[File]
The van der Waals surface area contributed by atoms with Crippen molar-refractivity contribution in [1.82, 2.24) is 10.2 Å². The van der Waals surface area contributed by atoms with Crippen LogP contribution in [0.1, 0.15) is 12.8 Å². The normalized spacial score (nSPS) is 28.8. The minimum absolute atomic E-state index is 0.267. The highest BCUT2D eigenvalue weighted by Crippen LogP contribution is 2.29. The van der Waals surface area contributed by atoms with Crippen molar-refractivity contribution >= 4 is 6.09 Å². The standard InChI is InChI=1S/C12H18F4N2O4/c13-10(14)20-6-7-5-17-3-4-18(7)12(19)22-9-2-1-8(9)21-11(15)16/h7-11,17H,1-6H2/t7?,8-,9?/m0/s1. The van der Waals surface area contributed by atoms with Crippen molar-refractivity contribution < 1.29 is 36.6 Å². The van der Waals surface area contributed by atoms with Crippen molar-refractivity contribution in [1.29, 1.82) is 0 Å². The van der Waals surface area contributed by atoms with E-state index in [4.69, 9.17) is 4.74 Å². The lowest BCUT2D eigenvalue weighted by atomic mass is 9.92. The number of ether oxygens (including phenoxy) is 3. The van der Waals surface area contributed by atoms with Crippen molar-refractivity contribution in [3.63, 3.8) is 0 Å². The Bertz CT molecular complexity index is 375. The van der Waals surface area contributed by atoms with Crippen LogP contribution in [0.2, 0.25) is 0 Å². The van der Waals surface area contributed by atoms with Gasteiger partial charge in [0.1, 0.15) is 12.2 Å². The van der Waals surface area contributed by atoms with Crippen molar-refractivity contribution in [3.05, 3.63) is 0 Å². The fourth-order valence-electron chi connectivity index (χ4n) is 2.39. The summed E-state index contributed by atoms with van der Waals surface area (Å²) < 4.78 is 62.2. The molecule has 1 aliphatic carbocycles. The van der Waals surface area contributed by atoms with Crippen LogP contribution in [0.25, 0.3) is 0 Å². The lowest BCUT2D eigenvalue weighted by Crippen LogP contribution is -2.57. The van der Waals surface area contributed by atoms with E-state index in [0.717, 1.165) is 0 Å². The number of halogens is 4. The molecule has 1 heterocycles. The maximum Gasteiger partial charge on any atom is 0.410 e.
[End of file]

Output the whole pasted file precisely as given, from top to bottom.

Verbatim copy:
The van der Waals surface area contributed by atoms with Crippen molar-refractivity contribution in [1.82, 2.24) is 10.2 Å². The van der Waals surface area contributed by atoms with Crippen LogP contribution in [0.1, 0.15) is 12.8 Å². The normalized spacial score (nSPS) is 28.8. The minimum absolute atomic E-state index is 0.267. The highest BCUT2D eigenvalue weighted by Crippen LogP contribution is 2.29. The van der Waals surface area contributed by atoms with Crippen molar-refractivity contribution >= 4 is 6.09 Å². The standard InChI is InChI=1S/C12H18F4N2O4/c13-10(14)20-6-7-5-17-3-4-18(7)12(19)22-9-2-1-8(9)21-11(15)16/h7-11,17H,1-6H2/t7?,8-,9?/m0/s1. The van der Waals surface area contributed by atoms with Crippen molar-refractivity contribution < 1.29 is 36.6 Å². The van der Waals surface area contributed by atoms with Crippen molar-refractivity contribution in [1.29, 1.82) is 0 Å². The van der Waals surface area contributed by atoms with E-state index in [4.69, 9.17) is 4.74 Å². The lowest BCUT2D eigenvalue weighted by atomic mass is 9.92. The number of ether oxygens (including phenoxy) is 3. The van der Waals surface area contributed by atoms with Crippen molar-refractivity contribution in [3.63, 3.8) is 0 Å². The Bertz CT molecular complexity index is 375. The van der Waals surface area contributed by atoms with Crippen LogP contribution in [0.2, 0.25) is 0 Å². The van der Waals surface area contributed by atoms with Gasteiger partial charge in [0.1, 0.15) is 12.2 Å². The van der Waals surface area contributed by atoms with Crippen molar-refractivity contribution in [3.05, 3.63) is 0 Å². The fourth-order valence-electron chi connectivity index (χ4n) is 2.39. The summed E-state index contributed by atoms with van der Waals surface area (Å²) < 4.78 is 62.2. The molecule has 1 aliphatic carbocycles. The van der Waals surface area contributed by atoms with Crippen LogP contribution in [0.25, 0.3) is 0 Å². The lowest BCUT2D eigenvalue weighted by Crippen LogP contribution is -2.57. The van der Waals surface area contributed by atoms with E-state index in [0.717, 1.165) is 0 Å². The number of halogens is 4. The molecule has 1 heterocycles. The maximum Gasteiger partial charge on any atom is 0.410 e.